Spanning 30 years, Mantel Pieces: Royal Bodies and Other Writing From the London Review of Books delivers a wonderful sampling of Wolf Hall author Hilary Mantel’s nonfiction work, which includes essays, reviews and autobiographical writings. In these erudite yet accessible pieces, Mantel tackles a variety of topics, from Anne Boleyn’s sister-in-law and other figures of Tudor history, to pop singer Madonna, to England’s current royal family. Mantel’s commanding intelligence and inimitable style are on full display throughout. Her examinations of history, female identity and popular culture make this collection an excellent book club pick.
Zadie Smith reflects on an unprecedented time in America in Intimations, a collection of six essays focusing on the year 2020. Despite its brevity, this powerful book gives book clubs plenty to talk about. In sharply observed, compassionate prose, Smith examines politics, the murder of George Floyd and its repercussions, the impact of the COVID-19 pandemic and life under lockdown. Themes of isolation, social justice, family and the writing process will provide points of connection for all types of readers as Smith draws on personal experience to create essays that are moving and resonant.
In The End of the End of the Earth, Jonathan Franzen explores environmental concerns and reflects on writers past and present. Franzen, who is a passionate birder, visits locales across the globe to indulge his passion, and his travels supply wonderful material for some of the book’s central pieces. There are also essays on authors Edith Wharton and William T. Vollmann, which offer new perspectives on both authors. Written with humility, humor and visionary insight, Franzen’s wide-ranging collection is certain to generate rewarding dialogue among book club members.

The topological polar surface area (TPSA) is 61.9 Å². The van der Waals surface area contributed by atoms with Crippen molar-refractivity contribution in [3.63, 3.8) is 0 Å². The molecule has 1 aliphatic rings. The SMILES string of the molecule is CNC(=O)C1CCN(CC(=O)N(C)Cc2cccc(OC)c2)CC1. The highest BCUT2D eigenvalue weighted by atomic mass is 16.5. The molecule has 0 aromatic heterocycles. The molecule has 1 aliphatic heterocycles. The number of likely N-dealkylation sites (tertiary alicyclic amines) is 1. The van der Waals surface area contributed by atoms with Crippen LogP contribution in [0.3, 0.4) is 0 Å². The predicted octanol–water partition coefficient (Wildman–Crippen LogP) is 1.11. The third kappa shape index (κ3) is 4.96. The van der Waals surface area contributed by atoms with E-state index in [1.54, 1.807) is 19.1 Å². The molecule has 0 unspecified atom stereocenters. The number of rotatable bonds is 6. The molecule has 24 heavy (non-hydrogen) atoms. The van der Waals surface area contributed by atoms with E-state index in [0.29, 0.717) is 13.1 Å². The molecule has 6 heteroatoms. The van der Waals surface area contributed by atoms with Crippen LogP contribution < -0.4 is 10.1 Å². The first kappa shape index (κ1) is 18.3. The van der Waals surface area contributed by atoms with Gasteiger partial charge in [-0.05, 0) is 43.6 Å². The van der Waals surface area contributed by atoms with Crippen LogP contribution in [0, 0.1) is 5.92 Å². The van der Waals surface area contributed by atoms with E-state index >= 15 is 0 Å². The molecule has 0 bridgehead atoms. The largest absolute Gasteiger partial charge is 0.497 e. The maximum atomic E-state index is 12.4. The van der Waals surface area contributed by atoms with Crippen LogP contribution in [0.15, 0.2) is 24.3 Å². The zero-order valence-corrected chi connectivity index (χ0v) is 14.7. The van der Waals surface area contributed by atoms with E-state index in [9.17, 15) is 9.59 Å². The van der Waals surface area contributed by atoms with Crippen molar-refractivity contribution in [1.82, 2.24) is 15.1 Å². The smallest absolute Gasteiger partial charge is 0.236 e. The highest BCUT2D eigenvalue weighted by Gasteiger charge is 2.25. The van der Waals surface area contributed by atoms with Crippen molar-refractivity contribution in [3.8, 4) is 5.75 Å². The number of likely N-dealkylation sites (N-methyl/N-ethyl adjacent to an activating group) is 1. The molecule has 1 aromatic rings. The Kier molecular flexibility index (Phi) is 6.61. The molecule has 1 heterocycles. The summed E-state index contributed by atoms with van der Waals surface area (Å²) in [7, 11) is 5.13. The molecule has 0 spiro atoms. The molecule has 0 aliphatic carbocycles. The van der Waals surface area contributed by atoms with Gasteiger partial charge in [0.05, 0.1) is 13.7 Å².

The Source of Self-Regard: Selected Essays, Speeches, and Meditations brings together key nonfiction writings by Toni Morrison (1931–2019). Covering four decades, the volume collects more than 40 pieces including Morrison’s eulogy for James Baldwin, her Nobel Prize lecture on the importance of language, commencement speeches and works of political analysis and literary criticism. Morrison’s impassioned views on race, feminism and American society ensure that this book will stand the test of time. Reading groups will find no shortage of rich discussion material here.